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Consume native libraries from .NET by adding as embedded resources.
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RockLib.EmbeddedNativeLibrary.Shared
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README.md

RockLib.EmbeddedNativeLibrary

Consuming third-party native DLLs (usually C libraries) can be tricky in .NET - especially when your project is deployed as a NuGet package. The RockLib.EmbeddedNativeLibrary NuGet package makes this sort of native interop easy.

PM> Install-Package RockLib.EmbeddedNativeLibrary

Problem

The "normal" way to use a native DLL is to declare an extern function, also known as P/Invoke, like this:

[DllImport("libsodium.dll", EntryPoint = "sodium_init", CallingConvention = CallingConvention.Cdecl)]
private static extern void SodiumInit();

Since libsodium.dll is not part of the operating system (like kernel32.dll or user32.dll), the DLL file will need to be in the same directory as the assembly where the extern function is defined - just like a .NET DLL. However, unlike a .NET DLL, a native DLL cannot be referenced by a .NET project. The implications of this difference are significant.

Since the native DLL cannot be referenced by a .NET project, it isn't recognized by MSBuild or other build tools. That means that the native DLL won't be copied to a build's output directory. This means that the application will fail when it tries to invoke the extern function.

Solution

  1. Add the RockLib.EmbeddedNativeLibrary nuget package to your project.
  2. Add the native DLL to the project as an embedded resource.
  3. Create an instance of EmbeddedNativeLibrary, and call its GetDelegate method to obtain a delegate that invokes that native function.

1 and 2 are pretty self-explanatory. But 3... not so much. An example should help. The following class exposes libsodium's crypto_secretbox method (the numbers refer to the descriptions below):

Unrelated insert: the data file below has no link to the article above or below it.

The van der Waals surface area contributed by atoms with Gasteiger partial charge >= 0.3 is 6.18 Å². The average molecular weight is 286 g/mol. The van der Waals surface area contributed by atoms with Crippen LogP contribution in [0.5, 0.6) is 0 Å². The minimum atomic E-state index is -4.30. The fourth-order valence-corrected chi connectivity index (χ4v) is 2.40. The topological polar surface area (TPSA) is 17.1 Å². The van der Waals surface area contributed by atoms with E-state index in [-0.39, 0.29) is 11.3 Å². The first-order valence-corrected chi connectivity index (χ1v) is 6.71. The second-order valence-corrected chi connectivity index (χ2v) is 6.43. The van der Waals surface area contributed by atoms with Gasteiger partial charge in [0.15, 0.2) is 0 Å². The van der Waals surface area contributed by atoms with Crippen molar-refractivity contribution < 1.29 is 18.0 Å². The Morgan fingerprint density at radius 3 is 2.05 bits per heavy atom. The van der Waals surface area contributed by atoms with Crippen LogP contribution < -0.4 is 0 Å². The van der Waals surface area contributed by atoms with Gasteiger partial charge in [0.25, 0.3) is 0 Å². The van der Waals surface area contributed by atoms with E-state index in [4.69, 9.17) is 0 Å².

public static class Sodium
{
    [UnmanagedFunctionPointer(CallingConvention.Cdecl)] // 2
    private delegate int SecretBoxDelegate(
        byte[] buffer, byte[] payload, long payloadLength, byte[] nonce, byte[] key); // 1

    private static readonly SecretBoxDelegate _cryptoSecretbox;

    static Sodium()
    {
        var sodiumLibrary = new EmbeddedNativeLibrary(
            "sodium",
            new DllInfo("MyLibrary.Native64.libsodium.dll", "MyLibrary.Native64.msvcr120.dll"),
            new DllInfo("MyLibrary.Native32.libsodium.dll", "MyLibrary.Native32.msvcr120.dll")); // 3
        _cryptoSecretbox = sodiumLibrary.GetDelegate<SecretBoxDelegate>("crypto_secretbox"); // 4
    }

    public static int crypto_secretbox(byte[] buffer, byte[] message, long messageLength, byte[] nonce, byte[] key)
    {
        return _cryptoSecretbox(buffer, message, messageLength, nonce, key); // 5
    }
}

There are several things going on here.

  1. Declare a non-generic delegate that match the native function's signature.
  • You'll get a run-time error if you try to use a generic delegate. (Why? See the Exceptions section in this MSDN article for details.)
  1. Decorate that delegate with an [UnmanagedFunctionPointer] attribute.
  • You may get a run-time error if you don't decorate the delegate with this attribute.
  • You'll need to know the calling convention of the native function (libsodium in the example uses the CDECL calling convention).
  1. Create an instance of EmbeddedNativeLibrary, passing it the name of the library, and one or more DllInfo objects.
  • A DllInfo object allows you to specify resource name of the DLL
    • Additional DLLs may also be specified when the primary DLL has dependencies on another DLLs.
    • All DLLs should all target the same architecture (x86 or x64).
  • EmbeddedNativeLibrary is able to handle multiple architectures by passing multiple DllInfo objects into its constructor. However, it doesn't actually track or check the architecture of the embedded DLLs. During loading, this is what EmbeddedNativeLibrary does:
    • Attempt to load the DLL specified by the first DllInfo.
    • If that DLL cannot be loaded, try the DLL specified by the second DllInfo.
    • Keep going until a DLL is successfully loaded.
    • If no DLL is successfully loaded, throw an exception.
  1. Call the GetDelegate method, caching the resulting delegate in a private field.
  2. Invoke the cached delegate.
  • This is what you've wanted all along - a delegate that, when invoked, calls the native function.
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